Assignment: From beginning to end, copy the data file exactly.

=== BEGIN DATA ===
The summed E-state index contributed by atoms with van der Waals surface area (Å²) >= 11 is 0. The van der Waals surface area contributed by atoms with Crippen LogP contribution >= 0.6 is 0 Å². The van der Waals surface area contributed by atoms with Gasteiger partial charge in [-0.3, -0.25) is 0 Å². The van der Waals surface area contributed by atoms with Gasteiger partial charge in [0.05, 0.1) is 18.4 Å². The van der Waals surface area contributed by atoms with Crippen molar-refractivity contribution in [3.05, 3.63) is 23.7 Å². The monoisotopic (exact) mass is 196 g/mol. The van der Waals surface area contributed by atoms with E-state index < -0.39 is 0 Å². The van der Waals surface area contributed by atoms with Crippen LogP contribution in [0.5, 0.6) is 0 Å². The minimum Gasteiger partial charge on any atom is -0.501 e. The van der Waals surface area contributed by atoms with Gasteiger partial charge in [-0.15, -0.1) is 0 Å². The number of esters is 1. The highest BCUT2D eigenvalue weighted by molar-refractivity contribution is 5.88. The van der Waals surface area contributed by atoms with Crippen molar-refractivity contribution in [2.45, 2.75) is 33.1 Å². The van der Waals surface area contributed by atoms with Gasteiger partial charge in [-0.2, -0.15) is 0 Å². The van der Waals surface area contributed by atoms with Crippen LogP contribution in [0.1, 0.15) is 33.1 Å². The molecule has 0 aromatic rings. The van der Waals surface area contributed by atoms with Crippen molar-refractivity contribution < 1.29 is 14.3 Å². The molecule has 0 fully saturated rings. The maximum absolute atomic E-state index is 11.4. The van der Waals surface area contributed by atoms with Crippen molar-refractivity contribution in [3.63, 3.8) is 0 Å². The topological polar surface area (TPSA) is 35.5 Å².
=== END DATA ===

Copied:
The summed E-state index contributed by atoms with van der Waals surface area (Å²) >= 11 is 0. The van der Waals surface area contributed by atoms with Crippen LogP contribution >= 0.6 is 0 Å². The van der Waals surface area contributed by atoms with Gasteiger partial charge in [-0.3, -0.25) is 0 Å². The van der Waals surface area contributed by atoms with Gasteiger partial charge in [0.05, 0.1) is 18.4 Å². The van der Waals surface area contributed by atoms with Crippen molar-refractivity contribution in [3.05, 3.63) is 23.7 Å². The monoisotopic (exact) mass is 196 g/mol. The van der Waals surface area contributed by atoms with E-state index < -0.39 is 0 Å². The van der Waals surface area contributed by atoms with Crippen LogP contribution in [0.5, 0.6) is 0 Å². The minimum Gasteiger partial charge on any atom is -0.501 e. The van der Waals surface area contributed by atoms with Gasteiger partial charge in [-0.15, -0.1) is 0 Å². The number of esters is 1. The highest BCUT2D eigenvalue weighted by molar-refractivity contribution is 5.88. The van der Waals surface area contributed by atoms with Crippen molar-refractivity contribution in [2.45, 2.75) is 33.1 Å². The van der Waals surface area contributed by atoms with Gasteiger partial charge in [-0.2, -0.15) is 0 Å². The van der Waals surface area contributed by atoms with Crippen LogP contribution in [0.1, 0.15) is 33.1 Å². The molecule has 0 aromatic rings. The van der Waals surface area contributed by atoms with Crippen molar-refractivity contribution < 1.29 is 14.3 Å². The molecule has 0 fully saturated rings. The maximum absolute atomic E-state index is 11.4. The van der Waals surface area contributed by atoms with Crippen molar-refractivity contribution in [3.63, 3.8) is 0 Å². The topological polar surface area (TPSA) is 35.5 Å².